from the burn pit via the sniper
Father Driven To Pick Through His Son’s Remains (Just imagine the horror)
September 20th, 2010 by MOTHAX
What follows is a guest post from Mike Warner, uncle to a fallen Marine whose body was disinterred to verify that it was buried in the right place.
Imagine Doing This
AOCS, USN Ret.
On September 15, 2010 at around 0800 in the morning, a family makes their way into Arlington National Cemetery for the Disinterment of a Marine Private killed by an IED in Al Anbar Province Iraq on 22 November 2006 killing him and two others.
As they stood at the grave site, a forklift arrives to raise a coffin from the vault that had interred it for nearly four years. Arlington knew at this point that the vault and coffin had been opened. When the family became aware of this action, an unsettling air of distrust settled upon the gathering. The father yells “you lied” as family members hold and calm him. The father already marred and angry by the uncooperative atmosphere and insensitivity of Arlington’s leadership; his grief now changes to anger. Another promise broken! Arlington, to seemingly cover their asses had breached the coffin the night before to ensure the Marine Private and the dog tags were in the assigned plot.
With a rotting corpse and the putrid stench of death permeating the air, a worker removes a dog tag from the coffin lid, wipes off the dirt, and hands it to the father. The forklift begins to raise the coffin; putrid water begins streaming out and those in attendance gasp as the fear of body parts falling from the unstable casket grips them.
Once removed, the coffin is lowered onto the bed of a truck and driven to a maintenance building where the verification process is to be held. In attendance inside were the father, a fellow Marine and friend of the Private who was to verify the remains, a Colonel, a Catholic Priest (arriving later), a Funeral Director, and some cemetery workers.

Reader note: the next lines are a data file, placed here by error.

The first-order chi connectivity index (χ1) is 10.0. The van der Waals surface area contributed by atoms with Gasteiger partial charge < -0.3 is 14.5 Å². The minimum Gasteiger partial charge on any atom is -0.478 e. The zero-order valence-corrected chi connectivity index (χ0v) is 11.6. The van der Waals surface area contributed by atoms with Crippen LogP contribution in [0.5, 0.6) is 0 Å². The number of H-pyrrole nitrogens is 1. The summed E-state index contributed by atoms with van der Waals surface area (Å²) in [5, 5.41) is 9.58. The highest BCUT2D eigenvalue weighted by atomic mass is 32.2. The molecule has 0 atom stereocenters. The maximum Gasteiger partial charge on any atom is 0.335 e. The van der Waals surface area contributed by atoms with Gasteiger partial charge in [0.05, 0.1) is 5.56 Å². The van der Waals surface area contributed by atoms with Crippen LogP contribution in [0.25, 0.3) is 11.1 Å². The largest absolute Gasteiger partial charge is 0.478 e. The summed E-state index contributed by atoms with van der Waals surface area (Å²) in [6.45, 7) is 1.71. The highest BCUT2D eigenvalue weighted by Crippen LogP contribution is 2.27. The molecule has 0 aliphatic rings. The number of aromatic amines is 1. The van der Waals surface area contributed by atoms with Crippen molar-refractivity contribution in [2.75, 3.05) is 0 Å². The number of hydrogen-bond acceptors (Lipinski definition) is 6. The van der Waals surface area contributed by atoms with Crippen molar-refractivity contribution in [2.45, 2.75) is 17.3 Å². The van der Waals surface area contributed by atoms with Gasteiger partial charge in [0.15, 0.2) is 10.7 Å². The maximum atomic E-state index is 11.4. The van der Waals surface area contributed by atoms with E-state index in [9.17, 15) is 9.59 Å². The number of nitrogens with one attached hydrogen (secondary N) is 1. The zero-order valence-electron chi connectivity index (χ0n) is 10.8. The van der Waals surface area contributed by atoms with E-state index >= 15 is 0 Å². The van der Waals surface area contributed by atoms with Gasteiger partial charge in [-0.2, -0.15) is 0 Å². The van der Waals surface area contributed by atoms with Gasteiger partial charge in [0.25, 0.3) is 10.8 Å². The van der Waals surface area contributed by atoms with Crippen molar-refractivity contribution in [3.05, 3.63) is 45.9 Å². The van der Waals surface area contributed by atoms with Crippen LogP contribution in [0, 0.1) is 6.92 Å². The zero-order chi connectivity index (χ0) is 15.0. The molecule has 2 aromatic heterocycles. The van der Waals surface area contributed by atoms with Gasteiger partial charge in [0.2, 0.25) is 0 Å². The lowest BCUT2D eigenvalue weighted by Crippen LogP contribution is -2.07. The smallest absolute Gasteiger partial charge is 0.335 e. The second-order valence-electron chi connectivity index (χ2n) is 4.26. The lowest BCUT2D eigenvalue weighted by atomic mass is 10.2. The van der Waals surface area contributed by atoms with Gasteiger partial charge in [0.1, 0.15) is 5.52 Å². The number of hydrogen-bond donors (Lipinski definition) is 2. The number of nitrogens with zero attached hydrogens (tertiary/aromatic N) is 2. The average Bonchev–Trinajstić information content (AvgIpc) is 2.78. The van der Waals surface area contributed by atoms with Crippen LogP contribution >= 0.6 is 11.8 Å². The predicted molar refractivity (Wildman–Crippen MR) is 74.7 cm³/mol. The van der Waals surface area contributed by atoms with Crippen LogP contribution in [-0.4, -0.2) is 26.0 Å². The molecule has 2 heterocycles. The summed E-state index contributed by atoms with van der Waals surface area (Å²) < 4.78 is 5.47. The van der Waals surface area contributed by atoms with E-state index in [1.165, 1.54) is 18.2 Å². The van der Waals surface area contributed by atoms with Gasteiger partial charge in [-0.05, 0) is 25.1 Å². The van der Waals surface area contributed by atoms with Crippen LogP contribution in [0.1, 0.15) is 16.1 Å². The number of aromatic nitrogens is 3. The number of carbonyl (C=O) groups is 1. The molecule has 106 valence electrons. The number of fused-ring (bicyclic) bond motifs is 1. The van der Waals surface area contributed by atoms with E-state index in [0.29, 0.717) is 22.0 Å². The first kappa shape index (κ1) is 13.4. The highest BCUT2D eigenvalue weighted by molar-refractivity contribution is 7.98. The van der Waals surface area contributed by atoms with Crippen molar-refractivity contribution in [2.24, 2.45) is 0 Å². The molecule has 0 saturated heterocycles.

The father was already grieving and reeling from yet another confrontation with Arlington personnel the day before. He demanded and Arlington agreed the vault inside the grave would not be opened until he arrived the morning of the 15th. The father apprehensive about the day’s events was anxious if they would find his son inside. He fumed from yet another breach of trust. The father rejects the dog tags offered to him as verification by Arlington. The dog tags may have been sufficient had the integrity of the coffin not been breached. However, since it had been prior to the family’s arrival; the father then requested visual verification. The staff at Arlington appeared unprepared for what was to come next, thus tipping the father’s hand.
His adrenalin already maxed and because of Arlington’s ineptness, the father instinctively jumps onto the truck in his dress clothes despite the rancid odor. The father begins digging through the water soaked; stench filled rotting dismembered remains of his son, in search of the severed arm with a tattoo on it. Meanwhile the Funeral Director is standing to the side, gagging. The father looks at the Funeral Director and tells him, “Get over here and do your job!”
Arlington’s assistance during this time consisted of providing him with latex gloves. The father removes his rancid dress gloves used in digging through the soupy carnage and discards them in the trash. He also removes his jacket, hat and sunglasses, and continues to search for the missing arm. This arm with the tattoo would positively confirm that the unrecognizable severely decomposed corpse was his son’s. The father still searching as he inhales the pungent stench of rotting flesh discovers for the first time since his son’s death, that only a torso, arm, and leg were there.
Finally, after frantically searching the carnage, the arm is found under the torso with the tattoo mostly intact. The father in a gesture of love carefully and gently wipes away the dirt. He verifies his son. The veil of doubt is lifted. His son now placed in a new casket, the family looks on as the Private is reinterred, and now all are at peace.